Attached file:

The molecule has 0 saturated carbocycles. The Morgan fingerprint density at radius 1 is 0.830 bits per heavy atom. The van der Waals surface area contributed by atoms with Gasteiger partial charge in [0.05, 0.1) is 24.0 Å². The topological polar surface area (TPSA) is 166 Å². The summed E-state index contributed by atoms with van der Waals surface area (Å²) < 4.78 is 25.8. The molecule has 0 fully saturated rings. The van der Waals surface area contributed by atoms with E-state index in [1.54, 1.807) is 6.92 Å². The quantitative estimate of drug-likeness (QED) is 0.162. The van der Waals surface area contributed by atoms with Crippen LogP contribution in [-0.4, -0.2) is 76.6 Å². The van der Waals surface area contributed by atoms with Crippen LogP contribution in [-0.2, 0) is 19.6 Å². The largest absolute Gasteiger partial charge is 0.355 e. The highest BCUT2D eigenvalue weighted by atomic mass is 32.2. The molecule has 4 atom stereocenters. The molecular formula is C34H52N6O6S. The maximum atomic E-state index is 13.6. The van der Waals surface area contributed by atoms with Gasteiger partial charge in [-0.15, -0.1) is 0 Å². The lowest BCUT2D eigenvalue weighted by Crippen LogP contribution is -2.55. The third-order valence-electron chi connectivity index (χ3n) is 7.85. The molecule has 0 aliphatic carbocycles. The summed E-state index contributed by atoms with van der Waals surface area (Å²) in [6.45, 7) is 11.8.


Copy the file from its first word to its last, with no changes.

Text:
The molecule has 0 saturated carbocycles. The Morgan fingerprint density at radius 1 is 0.830 bits per heavy atom. The van der Waals surface area contributed by atoms with Gasteiger partial charge in [0.05, 0.1) is 24.0 Å². The topological polar surface area (TPSA) is 166 Å². The summed E-state index contributed by atoms with van der Waals surface area (Å²) < 4.78 is 25.8. The molecule has 0 fully saturated rings. The van der Waals surface area contributed by atoms with E-state index in [1.54, 1.807) is 6.92 Å². The quantitative estimate of drug-likeness (QED) is 0.162. The van der Waals surface area contributed by atoms with Crippen LogP contribution in [-0.4, -0.2) is 76.6 Å². The van der Waals surface area contributed by atoms with Crippen LogP contribution in [-0.2, 0) is 19.6 Å². The largest absolute Gasteiger partial charge is 0.355 e. The highest BCUT2D eigenvalue weighted by atomic mass is 32.2. The molecule has 4 atom stereocenters. The molecular formula is C34H52N6O6S. The maximum atomic E-state index is 13.6. The van der Waals surface area contributed by atoms with Gasteiger partial charge in [-0.15, -0.1) is 0 Å². The lowest BCUT2D eigenvalue weighted by Crippen LogP contribution is -2.55. The third-order valence-electron chi connectivity index (χ3n) is 7.85. The molecule has 0 aliphatic carbocycles. The summed E-state index contributed by atoms with van der Waals surface area (Å²) in [6.45, 7) is 11.8.